New pepper promises to light a fire in your mouth and everywhere else

Anyone who loves hot, spicy foods is usually in search of the next hot thing. In this case, the next unbelievably hot food that will hit US stores and restaurants is, by all accounts, the mother of all chili peppers.

The Bhut Jolokia chili pepper from Assam, India is no ordinary pepper, rather it is over two-times hotter than its closest competitor the Red Savina habenero. In tests first conducted by the New Mexico State University and subsequently confirmed by Guinness World records and others, the Bhut Jolokia reached over one million Scoville heat units (SHUs), while the Red Savina clocks in at a mere 577,000. Scoville units are a universally accepted measure of chili hotness.

That's not just hot, that's ferocious fry-your-brains hot. And indeed, the pepper's name translates into the "ghost pepper" either because if you eat a whole one you become a ghost or the brutal heat drives all the color out of your system.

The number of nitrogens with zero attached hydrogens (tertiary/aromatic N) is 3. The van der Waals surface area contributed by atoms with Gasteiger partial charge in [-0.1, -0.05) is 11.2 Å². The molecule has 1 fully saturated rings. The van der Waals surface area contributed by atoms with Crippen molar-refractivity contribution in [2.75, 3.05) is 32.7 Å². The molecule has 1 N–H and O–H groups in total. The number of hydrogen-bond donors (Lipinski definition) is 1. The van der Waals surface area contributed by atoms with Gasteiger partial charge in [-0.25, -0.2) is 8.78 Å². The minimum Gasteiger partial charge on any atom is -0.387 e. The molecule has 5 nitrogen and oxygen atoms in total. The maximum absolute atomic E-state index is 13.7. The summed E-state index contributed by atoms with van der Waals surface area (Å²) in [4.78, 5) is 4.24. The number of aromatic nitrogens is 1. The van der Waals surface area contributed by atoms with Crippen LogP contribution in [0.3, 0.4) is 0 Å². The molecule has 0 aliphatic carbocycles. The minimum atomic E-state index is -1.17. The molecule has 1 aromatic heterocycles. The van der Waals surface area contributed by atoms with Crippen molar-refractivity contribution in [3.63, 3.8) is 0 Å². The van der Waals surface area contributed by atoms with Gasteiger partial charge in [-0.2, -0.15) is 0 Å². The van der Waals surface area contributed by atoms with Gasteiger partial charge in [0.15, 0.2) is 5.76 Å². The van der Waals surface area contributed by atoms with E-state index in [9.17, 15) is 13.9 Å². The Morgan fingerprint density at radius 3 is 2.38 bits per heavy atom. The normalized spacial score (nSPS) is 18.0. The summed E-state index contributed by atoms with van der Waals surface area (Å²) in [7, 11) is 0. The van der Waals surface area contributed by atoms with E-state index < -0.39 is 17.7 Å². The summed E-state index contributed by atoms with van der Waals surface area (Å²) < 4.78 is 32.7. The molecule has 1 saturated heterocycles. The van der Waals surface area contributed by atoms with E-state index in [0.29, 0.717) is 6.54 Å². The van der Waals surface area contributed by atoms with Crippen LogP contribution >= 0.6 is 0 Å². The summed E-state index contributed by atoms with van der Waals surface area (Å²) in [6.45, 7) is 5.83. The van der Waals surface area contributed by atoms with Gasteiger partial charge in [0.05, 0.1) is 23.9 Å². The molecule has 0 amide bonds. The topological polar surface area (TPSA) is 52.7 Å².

In fact, Indian farmers say Bhut paste can be used for everything from sauces to tear gas. Because the heat is so concentrated, food manufacturers would to use far less Bhut Jolokia than normal chilies so it seems inevitable that the pepper will make cooking hotter and more economical. Published reports say that farmers in the region are trying to ramp up production as the chili-loving world begins to hear about the pepper. One farm owner said last year, her company shipped out barely a ton of the chilies. This year, with increased publicity, the goal is 10 tons to nearly a dozen countries.

A quick comparison of chili hotness:

* Tabasco Sauce: Between 2500 and 5000 Scoville units.

* Basic jalapeno pepper: Between 2500 and 8000 units.

* Red Savina habanero: Up to 580,000 units.

* Bhut Jolokia: 1,001,304 units.

Copyright © 2007 IDG Communications, Inc.

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